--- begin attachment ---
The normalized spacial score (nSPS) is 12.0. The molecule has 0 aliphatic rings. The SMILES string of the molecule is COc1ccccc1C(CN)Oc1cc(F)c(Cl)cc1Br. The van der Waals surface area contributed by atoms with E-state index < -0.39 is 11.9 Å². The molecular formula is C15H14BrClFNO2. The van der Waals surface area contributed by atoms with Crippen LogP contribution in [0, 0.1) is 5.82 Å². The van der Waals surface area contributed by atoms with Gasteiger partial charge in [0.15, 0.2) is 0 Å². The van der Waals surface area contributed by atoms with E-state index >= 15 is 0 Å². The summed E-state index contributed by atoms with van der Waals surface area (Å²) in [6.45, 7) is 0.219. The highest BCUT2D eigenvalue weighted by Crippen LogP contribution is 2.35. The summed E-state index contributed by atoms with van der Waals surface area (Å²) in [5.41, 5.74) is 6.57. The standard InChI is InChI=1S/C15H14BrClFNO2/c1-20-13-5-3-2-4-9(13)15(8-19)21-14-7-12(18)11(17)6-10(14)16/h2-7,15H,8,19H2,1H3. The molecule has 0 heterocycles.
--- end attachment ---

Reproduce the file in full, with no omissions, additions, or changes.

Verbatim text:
The normalized spacial score (nSPS) is 12.0. The molecule has 0 aliphatic rings. The SMILES string of the molecule is COc1ccccc1C(CN)Oc1cc(F)c(Cl)cc1Br. The van der Waals surface area contributed by atoms with E-state index < -0.39 is 11.9 Å². The molecular formula is C15H14BrClFNO2. The van der Waals surface area contributed by atoms with Crippen LogP contribution in [0, 0.1) is 5.82 Å². The van der Waals surface area contributed by atoms with Gasteiger partial charge in [0.15, 0.2) is 0 Å². The van der Waals surface area contributed by atoms with E-state index >= 15 is 0 Å². The summed E-state index contributed by atoms with van der Waals surface area (Å²) in [6.45, 7) is 0.219. The highest BCUT2D eigenvalue weighted by Crippen LogP contribution is 2.35. The summed E-state index contributed by atoms with van der Waals surface area (Å²) in [5.41, 5.74) is 6.57. The standard InChI is InChI=1S/C15H14BrClFNO2/c1-20-13-5-3-2-4-9(13)15(8-19)21-14-7-12(18)11(17)6-10(14)16/h2-7,15H,8,19H2,1H3. The molecule has 0 heterocycles.